As we've said here many times before, earnings are an accounting opinion, and they're open to major manipulations, all of it perfectly legal. The earnings-release problem is exacerbated by the fact that the news drones at the AP, Reuters, wherever, rarely do anything more than regurgitate the press releases that come from the companies themselves. Sound like the kind of scam run by one those shady upstart tech firms? Think again. Even stodgy old Ford (NYSE:F) used some interesting bean-counting tricks to puff up earnings this year.

Unfortunately, to find the truth, you need to dig into the financials yourself. Even an Art History major can do this, folks. A quick check of Ford's financial results a couple of months back confirmed my suspicion that it was booking unsustainable profits from its financing unit by simply reducing the write-offs necessary to ensure against bad accounts. Now, people seemed surprised (not me, though) that Ford announced that its financing unit would not continue to outperform. The bottom line: You need to read the sheets to make sure your portfolio is free of monkey whiz. (If you're new to reading corporate financials, there are plenty of savvy, friendly skinflints on the Inside Value discussion boards to help you hone your skills.)

If you buy stocks whenever the headlines on the business section look positive, and sell when they get gloomy, you're definitely investing where the monkeys whiz.
I've said this time and time again on the Fool. Most of the time, the press has it dead wrong. Writers and editors need headlines and they need to look like they know what's going on. In truth, they have no idea whatsoever. Better yet, the big picture says nothing about your individual stocks. By finding undervalued companies and holding them until the Street appreciates what you saw long ago, you avoid the sickening horse race that is the financial media's daily market updates.

If you buy a stock based solely on your love for the product, you might be investing where the monkeys whiz.
Betamax? Satellite telephone? Pet rock? Boston Chicken? KrispyKreme (NYSE:KKD)? Do I need to say more? A product, no matter how great, is not an investment case. The bottom line for you as a shareholder is "what do I stand to gain?" It doesn't matter how much product a company can move if there's no trickle-down for shareholders. Unfortunately, many people are so addled by their love of the goods that they don't do the math. There were some people worried about the numbers at Krispy Kreme long before the average, donut-blinded stock speculator saw the harsh truth. Investors lost millions as a result.

If you haven't planned for the likelihood that your evaluation of a company could be wrong, you might be investing where the monkeys whiz.
In value investing, we call this preparation the margin of safety. It's not enough to do careful math and be convinced that the company you're buying will be worth more down the road than it is now. When we're making a value investment, we assume that we're going to be wrong some, if not much, of the time. How do we cope? We look for firms that are so cheap that there's little downside even when we are wrong. Contrast this to the valuation strategy of people on the opposite end of the investing spectrum: Growthies will pay just about anything for that hot new commodity. "The fundamentals will catch up," they say.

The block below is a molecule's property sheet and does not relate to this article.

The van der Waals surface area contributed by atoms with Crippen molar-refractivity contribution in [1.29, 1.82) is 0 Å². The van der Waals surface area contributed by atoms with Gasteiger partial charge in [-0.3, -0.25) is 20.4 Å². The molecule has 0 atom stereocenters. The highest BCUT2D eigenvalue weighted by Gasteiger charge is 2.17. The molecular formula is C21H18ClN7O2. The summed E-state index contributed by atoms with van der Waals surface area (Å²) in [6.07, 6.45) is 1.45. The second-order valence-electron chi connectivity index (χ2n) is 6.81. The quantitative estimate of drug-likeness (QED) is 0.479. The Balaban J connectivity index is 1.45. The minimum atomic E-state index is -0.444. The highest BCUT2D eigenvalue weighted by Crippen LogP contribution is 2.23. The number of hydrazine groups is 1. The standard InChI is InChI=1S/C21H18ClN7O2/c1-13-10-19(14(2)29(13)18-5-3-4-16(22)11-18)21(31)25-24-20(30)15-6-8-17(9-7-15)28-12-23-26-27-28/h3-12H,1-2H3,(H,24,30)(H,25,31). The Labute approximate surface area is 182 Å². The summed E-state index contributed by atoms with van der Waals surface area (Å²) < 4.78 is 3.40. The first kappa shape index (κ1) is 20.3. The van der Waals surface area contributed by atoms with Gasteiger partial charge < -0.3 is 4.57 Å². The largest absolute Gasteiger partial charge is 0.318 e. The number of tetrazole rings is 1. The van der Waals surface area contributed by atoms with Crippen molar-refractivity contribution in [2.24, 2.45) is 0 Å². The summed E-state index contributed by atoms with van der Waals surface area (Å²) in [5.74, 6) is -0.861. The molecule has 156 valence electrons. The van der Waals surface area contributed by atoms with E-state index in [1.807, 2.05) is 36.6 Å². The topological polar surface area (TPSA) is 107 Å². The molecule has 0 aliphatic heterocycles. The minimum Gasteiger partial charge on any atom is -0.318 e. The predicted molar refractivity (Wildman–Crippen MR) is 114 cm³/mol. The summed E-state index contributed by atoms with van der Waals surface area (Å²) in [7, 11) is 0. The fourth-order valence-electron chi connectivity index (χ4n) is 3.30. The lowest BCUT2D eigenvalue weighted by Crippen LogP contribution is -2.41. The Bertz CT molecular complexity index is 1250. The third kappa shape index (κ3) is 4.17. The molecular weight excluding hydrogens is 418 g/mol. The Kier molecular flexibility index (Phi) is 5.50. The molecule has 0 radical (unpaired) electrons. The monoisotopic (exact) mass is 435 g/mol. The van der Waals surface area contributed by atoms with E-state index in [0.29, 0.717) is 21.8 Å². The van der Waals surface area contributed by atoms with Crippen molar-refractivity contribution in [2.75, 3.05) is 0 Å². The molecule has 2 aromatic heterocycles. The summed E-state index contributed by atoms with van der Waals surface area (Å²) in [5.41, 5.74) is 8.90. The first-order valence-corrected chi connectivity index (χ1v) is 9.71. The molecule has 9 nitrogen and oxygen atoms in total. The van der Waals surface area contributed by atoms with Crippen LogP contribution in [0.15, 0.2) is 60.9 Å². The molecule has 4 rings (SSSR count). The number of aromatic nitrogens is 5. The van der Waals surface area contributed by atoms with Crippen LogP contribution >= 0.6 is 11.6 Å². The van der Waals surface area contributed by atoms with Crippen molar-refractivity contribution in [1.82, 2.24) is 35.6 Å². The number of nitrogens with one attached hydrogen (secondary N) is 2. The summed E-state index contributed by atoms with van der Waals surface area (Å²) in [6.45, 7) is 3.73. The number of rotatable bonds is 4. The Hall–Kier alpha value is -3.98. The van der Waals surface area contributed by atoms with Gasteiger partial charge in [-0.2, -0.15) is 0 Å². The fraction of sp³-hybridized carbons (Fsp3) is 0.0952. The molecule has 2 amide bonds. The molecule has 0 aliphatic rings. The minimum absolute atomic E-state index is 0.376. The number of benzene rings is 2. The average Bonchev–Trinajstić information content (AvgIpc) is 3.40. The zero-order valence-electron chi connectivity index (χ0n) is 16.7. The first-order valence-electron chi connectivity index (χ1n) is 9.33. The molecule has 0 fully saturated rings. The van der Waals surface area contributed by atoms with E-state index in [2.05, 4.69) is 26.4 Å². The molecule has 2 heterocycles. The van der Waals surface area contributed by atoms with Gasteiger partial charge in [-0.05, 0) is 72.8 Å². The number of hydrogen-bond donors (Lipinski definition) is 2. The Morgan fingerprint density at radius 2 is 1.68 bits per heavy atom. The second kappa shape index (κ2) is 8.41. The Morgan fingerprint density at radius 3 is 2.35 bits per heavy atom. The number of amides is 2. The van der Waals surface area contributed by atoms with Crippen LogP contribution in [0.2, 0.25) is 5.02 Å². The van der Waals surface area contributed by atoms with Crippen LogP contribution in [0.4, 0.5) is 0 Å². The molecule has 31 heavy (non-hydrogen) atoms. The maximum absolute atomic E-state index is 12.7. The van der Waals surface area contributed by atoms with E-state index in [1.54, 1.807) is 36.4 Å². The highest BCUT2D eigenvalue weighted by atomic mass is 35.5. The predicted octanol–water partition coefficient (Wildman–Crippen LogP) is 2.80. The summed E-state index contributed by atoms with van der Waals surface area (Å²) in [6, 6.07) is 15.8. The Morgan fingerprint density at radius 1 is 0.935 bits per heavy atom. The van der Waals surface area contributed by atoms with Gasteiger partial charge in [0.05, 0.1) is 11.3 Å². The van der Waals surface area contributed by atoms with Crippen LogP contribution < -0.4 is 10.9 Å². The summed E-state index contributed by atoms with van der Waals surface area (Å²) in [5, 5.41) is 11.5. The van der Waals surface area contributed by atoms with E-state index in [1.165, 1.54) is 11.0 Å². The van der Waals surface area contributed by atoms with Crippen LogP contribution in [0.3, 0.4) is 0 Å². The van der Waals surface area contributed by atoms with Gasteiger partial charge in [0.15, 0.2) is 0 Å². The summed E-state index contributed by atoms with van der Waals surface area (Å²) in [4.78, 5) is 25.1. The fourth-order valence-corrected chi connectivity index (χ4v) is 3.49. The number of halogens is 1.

Maybe. Usually not. The danger to you is when that hot new commodity doesn't live up to expectations -- even if it does continue to grow at a huge rate. Bang! You are looking at major market spanking. Auction powerhouse eBay (NASDAQ:EBAY) is a great company, but its recent fall is a direct result of a fundamental reassessment of its expected growth, previously thought to be infinite.

If you buy stocks based on peer pressure, you're definitely investing where the monkeys whiz.
For some reason, the Wise on Wall Street insist on telling us that the best time to buy stocks is when they're heading up. Ridiculous. The toughest thing about value investing is that success means ignoring the popular kids and hanging out with the geeks. Huge potential profits await those of us who are clever enough -- and brave enough -- to buy what everyone hates. Not long ago, I told the story of how last year's horror story at Nokia (NYSE:NOK) provided me with a quick 40% gain. I've used similar tactics to get into companies that don't fit the usual definition of a "value." Chico's FAS (NYSE:CHS) is one of them. Value can appear anywhere, even at a store designed for glittery little girls.

Of course, buying at the bottom is never easy. If it were, everyone would be doing it and, well, there wouldn't be any bargains out there. Personally, I think you can gather the guts to make these calls and stop investing where the monkeys whiz. But if you'd like a dose of courage (not to mention guidance), you can take a trial of Inside Value, on the house. Unlike those pricey growth stocks out there, this offer's risk-free.

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Seth Jayson shops the bargain aisles in every endeavor. At the time of publication, he had shares of Chico's FAS and call options for Nokia. View his stock holdings and Fool profile here. Fool rules are here.